A Model of Cardiac Electrical Activity Incorporating Ionic Pumps and Concentration Changes

A Model of Cardiac Electrical Activity Incorporating Ionic Pumps and Concentration Changes

Model Status

This model has been curated and unit-checked by Penny Noble of Oxford University and is known to run in PCEnv and COR and reproduce the results published in the paper it is based on.

Model Structure

During the years that followed the formulation of the McAllister-Noble-Tsien Purkinje fibre model in 1975 and the Beeler-Reuter mammalian ventricular model in 1977, many experiments were performed which provided a greater insight into the working of the ion channels in cardiac tissue. D. Di Francesco and D. Noble (1985) constructed a new model of cardiac electrical activity which sought to incorporate much of this new data (see the figure below).

The complete original paper reference is cited below:

A Model of the Cardiac Electrical Activity Incorporating Ionic Pumps and Concentration Changes - Simulations of Ionic Currents and Concentration Changes, Di Francesco, D. and Noble, D. Phil. Trans. R. Soc. Lond. , B307, 353-398. (The full text of the article is available to members on the JSTOR website.) PubMed ID: 2578676

A schematic diagram describing the current flows across the cell membrane that are captured in the DFN model.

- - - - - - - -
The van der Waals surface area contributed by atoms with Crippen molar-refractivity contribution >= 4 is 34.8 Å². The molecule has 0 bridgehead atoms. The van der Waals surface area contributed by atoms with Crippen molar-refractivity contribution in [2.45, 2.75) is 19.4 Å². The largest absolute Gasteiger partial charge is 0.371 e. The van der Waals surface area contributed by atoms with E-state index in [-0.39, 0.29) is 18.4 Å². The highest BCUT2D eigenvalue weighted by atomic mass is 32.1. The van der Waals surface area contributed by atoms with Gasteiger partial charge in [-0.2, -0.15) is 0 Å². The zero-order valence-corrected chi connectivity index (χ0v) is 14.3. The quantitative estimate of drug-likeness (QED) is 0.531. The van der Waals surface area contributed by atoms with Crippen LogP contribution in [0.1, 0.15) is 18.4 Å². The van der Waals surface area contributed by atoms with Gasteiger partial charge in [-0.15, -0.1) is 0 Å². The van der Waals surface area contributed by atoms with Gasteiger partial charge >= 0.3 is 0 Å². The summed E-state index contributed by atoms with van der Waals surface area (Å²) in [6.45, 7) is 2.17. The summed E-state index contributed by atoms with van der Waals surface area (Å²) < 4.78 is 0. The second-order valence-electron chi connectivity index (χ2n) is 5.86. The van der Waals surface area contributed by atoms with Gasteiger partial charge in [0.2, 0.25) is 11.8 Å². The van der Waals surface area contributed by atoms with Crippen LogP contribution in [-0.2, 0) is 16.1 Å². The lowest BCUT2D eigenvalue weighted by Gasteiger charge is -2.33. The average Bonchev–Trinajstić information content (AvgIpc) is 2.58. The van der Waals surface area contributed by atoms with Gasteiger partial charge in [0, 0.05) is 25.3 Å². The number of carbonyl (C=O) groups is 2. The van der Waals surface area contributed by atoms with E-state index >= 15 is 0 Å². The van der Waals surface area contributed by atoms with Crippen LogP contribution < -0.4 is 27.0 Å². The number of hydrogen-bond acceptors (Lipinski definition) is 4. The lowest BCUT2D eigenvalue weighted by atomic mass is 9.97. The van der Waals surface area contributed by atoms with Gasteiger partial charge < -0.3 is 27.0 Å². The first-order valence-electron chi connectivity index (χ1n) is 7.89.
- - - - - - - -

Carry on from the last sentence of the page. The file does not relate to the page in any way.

The network defined in the CellML description of the Di Francesco-Noble model. A key describing the significance of the shapes of the components and the colours of the connections between them is in the notation guide. For simplicity, not all the variables are shown.

The membrane physically contains the currents, exchangers and pumps, as indicated by the blue arrows in . The currents act independently and are not connected to each other. Several of the channels encapsulate and contain further components which represent activation and inactivation gates. The addition of an encapsulation relationship informs modellers and processing software that the gates are important parts of the current model. It also prevents any other components that aren't also encapsulated by the parent component from connecting to its gates, effectively hiding them from the rest of the model.

The breakdown of the model into components and the definition of encapsulation and containment relationships between them is somewhat arbitrary. When considering how a model should be broken into components, modellers are encouraged to consider which parts of a model might be re-used and how the physiological elements of the system being modelled are naturally bounded. Containment relationships should be used to provide simple rendering information for processing software (ideally, this will correspond to the layout of the physical system), and encapsulation should be used to group sets of components into sub-models.